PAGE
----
Funding eyed for Rhea County school projects

Funding eyed for Rhea County school projects

March 10th, 2012 by Tom Davis/Correspondent in News

Jerry Levengood, the director of schools in Rhea County, Tenn.

Jerry Levengood, the director of schools in Rhea...

DAYTON, Tenn. -- Rhea County school board members are prepared to borrow $1 million for work on the high school's football field and track and construction of a multipurpose building.

Board members adopted a resolution Thursday to recommend the County Commission borrow the money at an interest rate of 2.37 percent.

According to the motion, if bids for the field and track come in at or below $850,000, Director of Schools Jerry Levengood will ask the commission to consider the projects. If the bids are greater than that amount, the board will re-evaluate its position.

Board members have been discussing the need for a new track for several years, and with the decision to build a new high school on the property of the current high school they agreed to upgrade the football field, as well.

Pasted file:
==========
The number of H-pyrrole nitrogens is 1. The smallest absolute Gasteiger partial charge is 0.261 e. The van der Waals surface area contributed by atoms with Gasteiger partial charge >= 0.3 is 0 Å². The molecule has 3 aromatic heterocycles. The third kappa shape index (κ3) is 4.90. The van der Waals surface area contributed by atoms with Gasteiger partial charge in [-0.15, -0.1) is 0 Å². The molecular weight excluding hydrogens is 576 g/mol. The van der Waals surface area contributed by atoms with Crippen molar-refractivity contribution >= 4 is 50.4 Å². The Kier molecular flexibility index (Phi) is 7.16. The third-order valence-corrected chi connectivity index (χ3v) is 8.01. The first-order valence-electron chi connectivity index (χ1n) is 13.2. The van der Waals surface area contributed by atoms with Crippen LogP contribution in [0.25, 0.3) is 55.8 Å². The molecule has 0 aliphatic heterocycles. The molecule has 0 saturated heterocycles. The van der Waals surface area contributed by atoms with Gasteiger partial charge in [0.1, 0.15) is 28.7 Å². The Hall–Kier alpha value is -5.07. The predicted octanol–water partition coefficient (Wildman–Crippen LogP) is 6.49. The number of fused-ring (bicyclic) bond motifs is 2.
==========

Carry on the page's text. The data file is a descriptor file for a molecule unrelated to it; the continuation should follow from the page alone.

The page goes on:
Members of the board have said that, with the current high school being converted to a middle school, there will be more demand for use of the current football field. They said a turf field would not hold up under the additional use.

Funds in excess of what is required for the track and field would be used to build a multipurpose building for use by sports teams, officials said.

Board member Bill Davault said he expects the construction manager for the new high school and renovation of the existing building to be able to bring the project in below the bid price.

"If we save money on construction, let's ask the County Commission if they would use that [savings] for the track and field," he suggested.

Finance Director Bill Graham said those projects would not fall within the scope of the bond issue used to finance the school, so there could be no direct exchange like that suggested. But he said any returned bond money would go into the county's general fund, and that could free up the needed money from other areas.

Tom Davis is based in Dayton. Contact him at